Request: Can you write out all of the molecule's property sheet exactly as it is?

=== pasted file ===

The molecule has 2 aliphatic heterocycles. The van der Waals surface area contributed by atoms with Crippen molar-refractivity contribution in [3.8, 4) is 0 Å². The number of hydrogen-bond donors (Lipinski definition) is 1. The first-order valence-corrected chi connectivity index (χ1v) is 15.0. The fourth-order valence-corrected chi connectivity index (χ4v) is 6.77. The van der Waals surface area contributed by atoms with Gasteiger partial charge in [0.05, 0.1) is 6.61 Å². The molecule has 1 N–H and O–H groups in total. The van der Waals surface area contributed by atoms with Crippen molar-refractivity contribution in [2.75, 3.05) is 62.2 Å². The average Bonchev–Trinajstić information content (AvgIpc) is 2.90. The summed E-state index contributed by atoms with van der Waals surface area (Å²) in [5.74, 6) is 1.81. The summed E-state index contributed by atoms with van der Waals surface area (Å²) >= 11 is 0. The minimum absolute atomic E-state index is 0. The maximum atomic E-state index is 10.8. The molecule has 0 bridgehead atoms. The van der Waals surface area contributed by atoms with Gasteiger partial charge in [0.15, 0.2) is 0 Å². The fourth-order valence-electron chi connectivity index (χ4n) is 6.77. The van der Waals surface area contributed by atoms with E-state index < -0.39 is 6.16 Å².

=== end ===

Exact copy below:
The molecule has 2 aliphatic heterocycles. The van der Waals surface area contributed by atoms with Crippen molar-refractivity contribution in [3.8, 4) is 0 Å². The number of hydrogen-bond donors (Lipinski definition) is 1. The first-order valence-corrected chi connectivity index (χ1v) is 15.0. The fourth-order valence-corrected chi connectivity index (χ4v) is 6.77. The van der Waals surface area contributed by atoms with Gasteiger partial charge in [0.05, 0.1) is 6.61 Å². The molecule has 1 N–H and O–H groups in total. The van der Waals surface area contributed by atoms with Crippen molar-refractivity contribution in [2.75, 3.05) is 62.2 Å². The average Bonchev–Trinajstić information content (AvgIpc) is 2.90. The summed E-state index contributed by atoms with van der Waals surface area (Å²) in [5.74, 6) is 1.81. The summed E-state index contributed by atoms with van der Waals surface area (Å²) >= 11 is 0. The minimum absolute atomic E-state index is 0. The maximum atomic E-state index is 10.8. The molecule has 0 bridgehead atoms. The van der Waals surface area contributed by atoms with Gasteiger partial charge in [0.15, 0.2) is 0 Å². The fourth-order valence-electron chi connectivity index (χ4n) is 6.77. The van der Waals surface area contributed by atoms with E-state index < -0.39 is 6.16 Å².